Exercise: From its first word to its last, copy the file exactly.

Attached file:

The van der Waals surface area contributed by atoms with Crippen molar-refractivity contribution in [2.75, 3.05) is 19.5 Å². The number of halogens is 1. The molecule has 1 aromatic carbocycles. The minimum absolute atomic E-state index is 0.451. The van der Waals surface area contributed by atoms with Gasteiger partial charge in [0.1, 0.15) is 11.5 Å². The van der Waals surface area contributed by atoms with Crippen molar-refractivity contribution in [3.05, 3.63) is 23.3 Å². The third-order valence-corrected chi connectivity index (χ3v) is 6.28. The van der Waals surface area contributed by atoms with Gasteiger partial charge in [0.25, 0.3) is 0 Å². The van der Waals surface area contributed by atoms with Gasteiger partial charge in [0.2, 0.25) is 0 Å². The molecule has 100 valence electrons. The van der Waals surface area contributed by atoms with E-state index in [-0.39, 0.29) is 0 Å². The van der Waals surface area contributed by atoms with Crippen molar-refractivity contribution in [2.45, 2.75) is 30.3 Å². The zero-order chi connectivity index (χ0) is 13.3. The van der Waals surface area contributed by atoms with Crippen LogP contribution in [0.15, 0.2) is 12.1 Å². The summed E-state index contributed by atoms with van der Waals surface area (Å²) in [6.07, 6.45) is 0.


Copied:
The van der Waals surface area contributed by atoms with Crippen molar-refractivity contribution in [2.75, 3.05) is 19.5 Å². The number of halogens is 1. The molecule has 1 aromatic carbocycles. The minimum absolute atomic E-state index is 0.451. The van der Waals surface area contributed by atoms with Gasteiger partial charge in [0.1, 0.15) is 11.5 Å². The van der Waals surface area contributed by atoms with Crippen molar-refractivity contribution in [3.05, 3.63) is 23.3 Å². The third-order valence-corrected chi connectivity index (χ3v) is 6.28. The van der Waals surface area contributed by atoms with Gasteiger partial charge in [0.25, 0.3) is 0 Å². The van der Waals surface area contributed by atoms with Gasteiger partial charge in [0.2, 0.25) is 0 Å². The molecule has 100 valence electrons. The van der Waals surface area contributed by atoms with E-state index in [-0.39, 0.29) is 0 Å². The van der Waals surface area contributed by atoms with Crippen molar-refractivity contribution in [2.45, 2.75) is 30.3 Å². The zero-order chi connectivity index (χ0) is 13.3. The van der Waals surface area contributed by atoms with Crippen LogP contribution in [0.15, 0.2) is 12.1 Å². The summed E-state index contributed by atoms with van der Waals surface area (Å²) in [6.07, 6.45) is 0.